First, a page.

Crohn’s disease is a type of inflammatory bowel disease (IBD). Crohn’s is also known as granulomatous enteritis or colitis or regional enteritis. Crohn’s primarily causes breaks in the lining of the small and large intestine, but it can affect the digestive system at any point from the mouth to the anus. In severe cases, bowel obstructions and perforations may occur.

Symptoms of Crohn’s include abdominal pain, diarrhea, fever, loss of appetite, and weight loss. These symptoms tend to fluctuate between periods of rest and activity so they may not always be present or as severe. It can be difficult to diagnose the disorder as symptoms are similar to other intestinal disorders such as irritable bowel syndrome.

Flare-ups of Crohn’s disease are treated with drugs such as antibiotics for infections and anti-inflammatory drugs to control inflammation. Severe Crohn’s cases may require multiple surgeries to control or maintain remission of the disease.

Social Security does consider Crohn’s disease to be a significant impairment that may prevent an individual from performing substantial gainful activity. Given this, it is possible for a person to receive disability benefits on the basis of Crohn’s disease alone.

Social Security evaluates Crohn’s disease using the disability guidebook impairment listing 5.06 Inflammatory bowel disease (IBD). To qualify under the IBD listing, you need to have a diagnosis of IBD, plus a listed complication, such as untreatable anemia, a bowel obstruction, an abscess or fistula, significant, unintentional weight loss (of more than 10% of your body weight), or a tender abdominal mass with pain and cramping.

As is almost always the case, if you do not have one of the requisite complications, you can also qualify if you can show that your symptoms make it impossible to work your prior job, and that with your job skills and education, there are no other types of jobs you could learn to do that you would be capable of doing.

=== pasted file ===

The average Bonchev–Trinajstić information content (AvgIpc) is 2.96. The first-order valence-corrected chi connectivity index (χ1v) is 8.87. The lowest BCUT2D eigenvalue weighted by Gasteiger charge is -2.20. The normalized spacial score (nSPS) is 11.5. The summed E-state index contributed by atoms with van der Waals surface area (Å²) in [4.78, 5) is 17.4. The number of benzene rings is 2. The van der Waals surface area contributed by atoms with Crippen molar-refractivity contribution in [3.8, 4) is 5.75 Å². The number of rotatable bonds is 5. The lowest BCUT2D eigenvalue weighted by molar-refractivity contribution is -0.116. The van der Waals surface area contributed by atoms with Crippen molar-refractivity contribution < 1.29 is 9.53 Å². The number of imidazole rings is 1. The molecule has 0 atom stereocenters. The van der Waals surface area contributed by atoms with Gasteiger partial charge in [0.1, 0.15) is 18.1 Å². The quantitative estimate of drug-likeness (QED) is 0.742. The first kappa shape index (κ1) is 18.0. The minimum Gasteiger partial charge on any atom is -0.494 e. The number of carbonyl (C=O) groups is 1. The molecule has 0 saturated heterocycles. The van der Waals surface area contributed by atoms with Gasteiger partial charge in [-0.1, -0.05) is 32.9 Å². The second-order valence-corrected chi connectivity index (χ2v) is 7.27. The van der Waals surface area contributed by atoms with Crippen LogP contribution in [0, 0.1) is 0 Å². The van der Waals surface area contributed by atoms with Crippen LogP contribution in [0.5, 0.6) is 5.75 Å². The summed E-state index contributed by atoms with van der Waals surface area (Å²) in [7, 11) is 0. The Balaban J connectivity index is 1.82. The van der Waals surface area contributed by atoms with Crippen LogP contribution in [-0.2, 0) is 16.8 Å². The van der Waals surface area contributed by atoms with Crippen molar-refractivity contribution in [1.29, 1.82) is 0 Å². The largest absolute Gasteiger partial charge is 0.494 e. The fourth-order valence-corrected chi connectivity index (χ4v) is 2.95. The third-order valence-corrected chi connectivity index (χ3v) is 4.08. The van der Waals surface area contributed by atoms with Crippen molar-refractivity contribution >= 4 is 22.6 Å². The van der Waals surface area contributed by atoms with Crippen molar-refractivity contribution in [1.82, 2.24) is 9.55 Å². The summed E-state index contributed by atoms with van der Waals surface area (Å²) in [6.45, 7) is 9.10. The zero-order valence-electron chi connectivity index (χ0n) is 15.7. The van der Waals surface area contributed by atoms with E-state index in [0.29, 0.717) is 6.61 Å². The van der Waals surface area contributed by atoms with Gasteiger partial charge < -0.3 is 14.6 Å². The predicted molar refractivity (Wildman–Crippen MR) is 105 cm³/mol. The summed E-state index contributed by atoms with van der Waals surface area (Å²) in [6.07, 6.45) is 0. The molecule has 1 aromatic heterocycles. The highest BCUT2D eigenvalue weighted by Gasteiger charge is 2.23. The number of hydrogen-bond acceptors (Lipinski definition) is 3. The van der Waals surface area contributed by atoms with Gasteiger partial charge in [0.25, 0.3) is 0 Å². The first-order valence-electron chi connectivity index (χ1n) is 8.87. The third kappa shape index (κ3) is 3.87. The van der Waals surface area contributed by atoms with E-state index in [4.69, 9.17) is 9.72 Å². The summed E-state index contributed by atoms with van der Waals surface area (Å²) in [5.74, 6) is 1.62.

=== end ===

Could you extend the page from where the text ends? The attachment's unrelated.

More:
If you think you may be entitled to Social Security Disability benefits and have questions, call The Law Offices of John T. Nicholson at 1-800-596-1533 for a free consultation today.

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Can I get both worker’s compensation and Social Security disability benefits?

Can I get both worker’s compensation and Social Security disability benefits?

Workers’ compensation pays benefits to employees who suffer an injury at work or experience a work-related illness. Benefits for workers’ compensation include medical treatment and money for the partial replacement of lost wages. For an employee who cannot work while recovering from an injury or work-related illness, workers’ compensation can pay temporary total disability benefits. In cases in which the injury or work-related illness has long-term or permanent consequences, an employee can receive permanent disability benefits. When an employee dies as the result of an injury or work-related illness, then the employee’s dependents can receive survivor benefits. In general, workers’ compensation is a program run by state governments.